The cost of eco protests: Policing Insulate Britain stunts used up 7,000 officers and £4.3m…a sum that could have insulated 3,500 huise, nuwe syfers toon
Policing Insulate Britain‘s roadblocking protests cost at least £4.3million – enough to insulate about 3,500 homes – an investigation has found.
Meer as 6,600 Scotland Yard officers were involved in dealing with the climate group’s stunts from September to last month, Freedom of Information figures reveal.
The staff costs were £3.1million, with a further £600,000 spent on deploying vehicles and £300,000 on overtime.
Police officers arrest an Insulate Britain climate activist who had been blocking a slip road from the M25 earlier this year
Insulate Britain activists stop a car from driving towards them as they block a street in central London in October
Four other forces that assisted spent more than £300,000 solely on overtime, meaning the actual figure for policing protests in their areas was considerably higher.
It costs roughly £1,250 to insulate a four-bedroom detached house, meaning that almost 3,500 could have been insulated for the same price.
Transport Secretary Grant Shapps said he was appalled by the cost to the taxpayer and senior police officers described the figures as ‘disgusting’.
Climate activists from Insulate Britain blocking the anticlockwise carriageway of the M25 between in Ockham this September
Grant Shapps, vervoersekretaris, op die foto, gesê: ‘Not only did their guerrilla tactics wreak havoc on our roads and inflict misery to thousands of motorists, but they diverted our emergency services away from vital work’
Mr Shapps said: ‘I am appalled at the amount of time and public money that’s been spent policing the selfish actions of Insulate Britain.
‘Not only did their guerrilla tactics wreak havoc on our roads and inflict misery to thousands of motorists, but they diverted our emergency services away from vital work, costing the UK taxpayer millions in the process.’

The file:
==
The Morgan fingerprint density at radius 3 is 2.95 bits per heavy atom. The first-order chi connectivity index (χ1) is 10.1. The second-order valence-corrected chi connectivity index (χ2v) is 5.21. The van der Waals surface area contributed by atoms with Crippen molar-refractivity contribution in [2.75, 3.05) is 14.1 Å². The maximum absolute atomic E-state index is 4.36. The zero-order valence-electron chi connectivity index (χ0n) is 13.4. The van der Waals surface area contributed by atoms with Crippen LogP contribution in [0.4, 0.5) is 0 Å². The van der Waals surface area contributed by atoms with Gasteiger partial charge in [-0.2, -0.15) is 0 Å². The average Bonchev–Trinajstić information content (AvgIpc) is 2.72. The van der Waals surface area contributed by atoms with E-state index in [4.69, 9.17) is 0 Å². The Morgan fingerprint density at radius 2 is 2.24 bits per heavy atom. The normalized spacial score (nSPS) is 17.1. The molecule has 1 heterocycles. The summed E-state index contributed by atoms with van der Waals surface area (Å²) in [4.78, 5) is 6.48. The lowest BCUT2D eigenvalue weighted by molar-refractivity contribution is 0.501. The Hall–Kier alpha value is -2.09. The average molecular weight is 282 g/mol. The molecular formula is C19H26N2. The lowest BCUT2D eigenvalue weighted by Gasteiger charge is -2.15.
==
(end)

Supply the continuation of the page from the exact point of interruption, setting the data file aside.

Insulate Britain, which is associated with climate group Extinction Rebellion, has demanded the Government insulates all UK homes by 2030 to cut carbon emissions.
The eco-warriors blocked major roads across the country between September 13 en November 20, causing huge disruption and miles of traffic jams.
Protesters from Insulate Britain block the M25 motorway near Cobham in Surrey in September
The group frequently targeted the M25 around London, the UK’s busiest motorway, but also blocked roads in the capital, Manchester, Birmingham and the Port of Dover, Kent.
At one stage police officers were deployed at every junction of the M25.
Hertfordshire Constabulary spent at least £185,000 on the protests, Surrey Police £110,000, City of London Police £44,000 and Greater Manchester Police £10,000.
Policing Insulate Britain’s roadblocking protests cost at least £4.3million, enough to insulate about 3,500 huise, an investigation has found
Traffic built up on the M25 after Insulate Britain climate activists blocked the clockwise, and then anticlockwise, carriageway
Mr Shapps (op die foto) said he was appalled by the cost to the taxpayer and senior police officers described the figures as ‘disgusting’
Ken Marsh, voorsitter van die Metropolitan Police Federation, which represents rank and file officers, said responding to the demonstrations on 70mph motorways was some of the most dangerous policing his colleagues have ever had to do.
Hy het bygevoeg: ‘It’s disgusting that we’re having to spend that sort of money on these protests.’
Police made hundreds of arrests, but many suspects returned to the roads just hours after being released from custody.
National Highways applied to the High Court for injunctions to ban protests on motorways and main roads in England, at a cost of £220,000 spent on lawyers.
Ten Insulate Britain activists have been jailed for breaching the subsequent injunctions so far, with each handed prison sentences of two to six months.
Mr Shapps said: ‘We will continue to act against this lawless behaviour while the Government gets on with tackling climate change.’
He said he is working with Home Secretary Priti Patel to ensure tougher penalties for disrupting key infrastructure such as major roads.
Insulate Britain said the group would ‘much rather money was being spent on insulating homes and helping get people out of fuel poverty’ but it vowed to continue protesting.
Spokesman Tracey Mallaghan said: ‘Our Government has proved time and time again they’re not doing what is necessary for our children, for the future. So how can we stop?’